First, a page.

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|Title:||Fish-inspired self-powered microelectromechanical flow sensor with biomimetic hydrogel cupula||Authors:||Bora, M.
Kottapalli, A. G. P.
Triantafyllou, M. S.
|Issue Date:||2017||Source:||Bora, M., Kottapalli, A. G. P., Miao, J., & Triantafyllou, M. S. (2017). Fish-inspired self-powered microelectromechanical flow sensor with biomimetic hydrogel cupula. APL Materials, 5(10), 104902-.||Series/Report no.:||APL Materials||Abstract:||Flow sensors inspired from lateral line neuromasts of cavefish have been widely investigated over decades to develop artificial sensors. The design and function of these natural sensors have been mimicked using microelectromechanical systems (MEMS) based sensors. However, there is more to the overall function and performance of these natural sensors. Mimicking the morphology and material properties of specialized structures like a cupula would significantly help to improve the existing designs. Toward this goal, the paper reports development of a canal neuromast inspired piezoelectric sensor and investigates the role of a biomimetic cupula in influencing the performance of the sensor. The sensor was developed using microfabrication technology and tested for the detection of the steady-state and oscillatory flows. An artificial cupula was synthesized using a soft hydrogel material and characterized for morphology and mechanical properties. Results show that the artificial cupula had a porous structure and high mechanical strength similar to the biological canal neuromast. Experimental results show the ability of these sensors to measure the steady-state flows accurately, and for oscillatory flows, an increase in the sensor output was detected in the presence of the cupula structure. This is the first time a MEMS based piezoelectric sensor is demonstrated to detect steady-state flows using the principle of vortex-induced vibrations. The bioinspired sensor developed in this work would be investigated further to understand the role of the cupula structure in biological flow sensing mechanisms, thus contributing toward the design of highly sensitive and efficient sensors for various applications such as underwater robotics, microfluidics, and biomedical devices.||URI:||https://hdl.handle.net/10356/86529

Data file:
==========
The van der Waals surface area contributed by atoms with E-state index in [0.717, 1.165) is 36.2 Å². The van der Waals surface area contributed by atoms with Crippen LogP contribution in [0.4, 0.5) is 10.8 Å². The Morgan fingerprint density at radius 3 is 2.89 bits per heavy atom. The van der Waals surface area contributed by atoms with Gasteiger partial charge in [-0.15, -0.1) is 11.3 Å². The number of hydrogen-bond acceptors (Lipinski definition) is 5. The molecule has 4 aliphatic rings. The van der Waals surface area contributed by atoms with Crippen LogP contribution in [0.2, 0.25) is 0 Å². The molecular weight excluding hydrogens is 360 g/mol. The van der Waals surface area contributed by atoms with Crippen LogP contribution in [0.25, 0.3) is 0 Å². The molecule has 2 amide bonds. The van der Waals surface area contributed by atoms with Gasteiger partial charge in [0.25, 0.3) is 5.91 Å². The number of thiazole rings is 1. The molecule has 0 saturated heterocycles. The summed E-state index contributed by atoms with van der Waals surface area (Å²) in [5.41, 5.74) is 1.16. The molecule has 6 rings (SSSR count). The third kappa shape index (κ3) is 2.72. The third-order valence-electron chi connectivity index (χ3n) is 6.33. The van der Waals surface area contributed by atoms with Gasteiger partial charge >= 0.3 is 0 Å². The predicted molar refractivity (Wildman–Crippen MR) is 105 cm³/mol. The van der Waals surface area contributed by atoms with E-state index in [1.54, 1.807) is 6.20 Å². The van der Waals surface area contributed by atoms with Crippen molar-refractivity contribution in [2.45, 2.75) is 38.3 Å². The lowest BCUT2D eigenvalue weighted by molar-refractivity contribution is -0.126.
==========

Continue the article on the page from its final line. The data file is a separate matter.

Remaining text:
|ISSN:||2166-532X||DOI:||10.1063/1.5009128||Rights:||© 2017 Author(s). All article content, except where otherwise noted, is licensed under a Creative Commons Attribution (CC BY) license (http://creativecommons.org/licenses/by/4.0/).||Fulltext Permission:||open||Fulltext Availability:||With Fulltext|
|Appears in Collections:||MAE Journal Articles|
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